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Pain for poor people in minimum wage

By Des Moore - posted Tuesday, 26 September 2006

The appointment of a minister to assist the Minister for Workplace Relations, Kevin Andrews, highlights the Federal Government's apparent inability to advance many of the substantive arguments for a more deregulated labour market, leaving it all too often on the defensive in the debate on the WorkChoices legislation.

It has exacerbated this by making a submission to the Fair Pay Commission strongly supporting an "appropriate" increase in the minimum wage for the low paid while, at the same time, telling the commission that its predecessor treated unemployed people as "peripheral" to the argument about minimum wage levels. Hence, the submission advises, the new commission should have regard to "the capacity for the unemployed and the low paid to obtain and remain in employment".

This creates utter analytical and common sense confusion.


First, how will the commission help unemployed people obtain jobs by increasing the minimum wage when Australia already has the second highest minimum among OECD countries - 57 per cent of the median compared with 29 per cent in Spain, and 32 per cent in the US? Economic analysts (including one contributing to the submission) who are not trade union sympathisers support the common sense view that, with a minimum wage over $10,000 a year higher (relatively) than in such countries, Australia is denying the opportunity of employment to many.

In addition to our officially unemployed people of more than 500,000, Australia has another 700,000-plus who want to work and would be available to start within four weeks. This group of 1.2-1.3 million are generally lower skilled people and employers are less likely to offer them work at the current federal minimum of over $25,000 a year.

That the government also asks the commission to continue to regulate certain wages above the minimum is farcical. Only about 150,000 receive the minimum itself, but under the no losers undertaking another 1.4 million employees presently receiving higher than the minimum under some 4,000 existing awards will also have their own (higher) minimums!

Particularly with an economy operating close to capacity, and the Reserve Bank increasing interest rates because of concern about emerging inflationary pressures, there is thus an almost unarguable economic case for allowing employers to offer a wage no higher than the existing one. That the government submission did not acknowledge this represents a dereliction of duty.

Second, why does the WorkChoices legislation allow employers and employees to agree at an individual level on wage rates - through Australian Workplace Agreements - but only when wages are set above minimum rates? The failure to allow individual agreements at wages below the minima is a tacit admission of the trade union case that employers have greater bargaining power and can force wages (or other conditions) down. Yet the government itself argues that those employed on AWAs are better off than they were on awards.

Moreover, the greater employer bargaining power argument is fallacious. With over one million employers, and no evidence of collusion in setting employment conditions, there is in reality competition for labour needed to run businesses. So, while employers can (and do) sack individual employees, the continued increase in aggregate employment shows that those made redundant are replaced and redundant employees almost always obtain other jobs. And about 60 per cent of those who change jobs during a year do so voluntarily.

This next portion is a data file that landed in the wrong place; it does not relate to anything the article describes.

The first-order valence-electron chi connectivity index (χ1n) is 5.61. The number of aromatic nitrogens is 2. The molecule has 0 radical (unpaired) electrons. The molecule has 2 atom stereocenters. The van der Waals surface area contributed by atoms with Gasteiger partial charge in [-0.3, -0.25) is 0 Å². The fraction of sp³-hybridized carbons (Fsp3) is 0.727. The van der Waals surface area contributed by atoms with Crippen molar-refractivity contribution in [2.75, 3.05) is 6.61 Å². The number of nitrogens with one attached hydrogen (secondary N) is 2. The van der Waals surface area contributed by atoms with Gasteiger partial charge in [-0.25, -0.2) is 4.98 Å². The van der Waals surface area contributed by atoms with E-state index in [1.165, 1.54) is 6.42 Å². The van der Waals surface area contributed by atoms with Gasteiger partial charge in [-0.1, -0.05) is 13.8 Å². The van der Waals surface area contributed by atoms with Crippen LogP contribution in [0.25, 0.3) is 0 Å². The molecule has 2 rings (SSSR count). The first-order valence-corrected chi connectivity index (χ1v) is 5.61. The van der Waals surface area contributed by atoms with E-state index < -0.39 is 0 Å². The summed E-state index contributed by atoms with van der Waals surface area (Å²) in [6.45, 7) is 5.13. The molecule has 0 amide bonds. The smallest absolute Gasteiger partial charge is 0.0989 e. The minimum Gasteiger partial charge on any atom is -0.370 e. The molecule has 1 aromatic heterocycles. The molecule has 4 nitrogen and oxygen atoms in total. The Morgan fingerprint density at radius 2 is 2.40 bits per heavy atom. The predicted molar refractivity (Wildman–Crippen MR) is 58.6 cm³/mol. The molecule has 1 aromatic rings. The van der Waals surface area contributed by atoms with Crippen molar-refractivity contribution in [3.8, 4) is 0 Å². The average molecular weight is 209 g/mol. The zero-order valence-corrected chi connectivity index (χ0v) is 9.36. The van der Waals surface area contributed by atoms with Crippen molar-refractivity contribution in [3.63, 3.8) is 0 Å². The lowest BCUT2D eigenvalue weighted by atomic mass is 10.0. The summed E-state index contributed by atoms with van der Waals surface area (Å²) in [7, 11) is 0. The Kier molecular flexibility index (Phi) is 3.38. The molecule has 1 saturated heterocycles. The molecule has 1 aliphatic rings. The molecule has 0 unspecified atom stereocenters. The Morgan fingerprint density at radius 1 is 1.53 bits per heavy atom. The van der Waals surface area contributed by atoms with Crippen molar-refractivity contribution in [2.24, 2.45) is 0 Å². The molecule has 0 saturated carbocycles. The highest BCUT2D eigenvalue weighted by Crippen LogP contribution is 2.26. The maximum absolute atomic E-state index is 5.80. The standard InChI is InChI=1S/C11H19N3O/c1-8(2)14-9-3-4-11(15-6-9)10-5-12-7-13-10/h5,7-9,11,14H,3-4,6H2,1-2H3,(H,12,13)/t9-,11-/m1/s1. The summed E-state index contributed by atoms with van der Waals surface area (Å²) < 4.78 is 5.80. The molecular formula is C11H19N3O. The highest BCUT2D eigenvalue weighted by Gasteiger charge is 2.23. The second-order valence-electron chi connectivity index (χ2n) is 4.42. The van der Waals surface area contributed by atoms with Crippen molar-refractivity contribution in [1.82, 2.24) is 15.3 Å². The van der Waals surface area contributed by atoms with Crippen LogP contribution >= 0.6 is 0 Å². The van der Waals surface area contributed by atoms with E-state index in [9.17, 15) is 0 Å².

In short, while employers change employees, so too do employees change employers. When that happens with an employee who has had experience in the job it can disadvantage the employer.

Third, does the acknowledgement in the government submission that low paid people receive various types of targeted transfer payments, and that the chief cause of poverty is joblessness, mean that the commission is being told to largely ignore the WorkChoices legislation requirement to have regard to providing a safety net for low paid people? The idea that any wage safety net is needed for low paid people not only overlooks the situation of the 1.2 million jobless people who are not paid wages at all, but also the safety net already provided through transfer payments such as the Newstart Allowance of about $11,000 (for a single adult).

It is plain wrong to characterise the minimum wage as a safety net when more than half the recipients are in the top half of household incomes. Further, only a very small proportion of the income of households on low incomes comes from wages.

The living standards of lower-productivity workers should be protected by allowing them to compete in the labour market. The commission should recognise that the minimum wage prevents that and is contrary to the interests of poor people. For its part the government should lodge a supplementary submission that, at the very least, asks the commission to limit any wage increase to those on the minimum itself.

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First published in The Age September 5, 2006.

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About the Author

Des Moore is Director, Institute for Private Enterprise and a former Deputy Secretary, Treasury. He authored Schooling Victorians, 1992, Institute of Public Affairs as part of the Project Victoria series which contributed to the educational and other reforms instituted by the Kennett Government. The views are his own.

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